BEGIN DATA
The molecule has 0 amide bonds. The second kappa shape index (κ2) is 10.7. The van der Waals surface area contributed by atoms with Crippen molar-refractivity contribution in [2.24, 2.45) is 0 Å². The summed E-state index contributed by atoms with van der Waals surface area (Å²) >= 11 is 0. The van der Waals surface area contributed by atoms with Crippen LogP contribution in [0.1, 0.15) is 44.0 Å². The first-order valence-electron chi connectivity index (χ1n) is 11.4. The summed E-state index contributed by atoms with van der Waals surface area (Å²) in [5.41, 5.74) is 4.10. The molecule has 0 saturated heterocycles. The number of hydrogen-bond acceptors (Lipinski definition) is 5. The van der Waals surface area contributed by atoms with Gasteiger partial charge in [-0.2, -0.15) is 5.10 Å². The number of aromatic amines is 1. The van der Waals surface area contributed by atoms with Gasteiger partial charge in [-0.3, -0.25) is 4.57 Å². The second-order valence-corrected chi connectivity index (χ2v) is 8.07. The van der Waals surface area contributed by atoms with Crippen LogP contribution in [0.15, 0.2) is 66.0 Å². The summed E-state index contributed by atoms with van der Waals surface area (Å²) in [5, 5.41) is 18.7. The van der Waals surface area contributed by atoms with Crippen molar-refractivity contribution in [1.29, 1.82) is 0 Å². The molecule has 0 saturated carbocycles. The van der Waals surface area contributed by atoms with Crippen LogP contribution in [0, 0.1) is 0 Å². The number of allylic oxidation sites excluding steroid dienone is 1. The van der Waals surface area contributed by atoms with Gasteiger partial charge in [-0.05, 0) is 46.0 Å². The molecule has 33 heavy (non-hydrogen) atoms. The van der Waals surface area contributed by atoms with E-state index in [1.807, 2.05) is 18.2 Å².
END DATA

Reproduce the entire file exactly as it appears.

The molecule has 0 amide bonds. The second kappa shape index (κ2) is 10.7. The van der Waals surface area contributed by atoms with Crippen molar-refractivity contribution in [2.24, 2.45) is 0 Å². The summed E-state index contributed by atoms with van der Waals surface area (Å²) >= 11 is 0. The van der Waals surface area contributed by atoms with Crippen LogP contribution in [0.1, 0.15) is 44.0 Å². The first-order valence-electron chi connectivity index (χ1n) is 11.4. The summed E-state index contributed by atoms with van der Waals surface area (Å²) in [5.41, 5.74) is 4.10. The molecule has 0 saturated heterocycles. The number of hydrogen-bond acceptors (Lipinski definition) is 5. The van der Waals surface area contributed by atoms with Gasteiger partial charge in [-0.2, -0.15) is 5.10 Å². The number of aromatic amines is 1. The van der Waals surface area contributed by atoms with Gasteiger partial charge in [-0.3, -0.25) is 4.57 Å². The second-order valence-corrected chi connectivity index (χ2v) is 8.07. The van der Waals surface area contributed by atoms with Crippen LogP contribution in [0.15, 0.2) is 66.0 Å². The summed E-state index contributed by atoms with van der Waals surface area (Å²) in [5, 5.41) is 18.7. The van der Waals surface area contributed by atoms with Crippen molar-refractivity contribution in [1.29, 1.82) is 0 Å². The molecule has 0 saturated carbocycles. The van der Waals surface area contributed by atoms with Crippen LogP contribution in [0, 0.1) is 0 Å². The number of allylic oxidation sites excluding steroid dienone is 1. The van der Waals surface area contributed by atoms with Gasteiger partial charge in [-0.05, 0) is 46.0 Å². The molecule has 33 heavy (non-hydrogen) atoms. The van der Waals surface area contributed by atoms with E-state index in [1.807, 2.05) is 18.2 Å².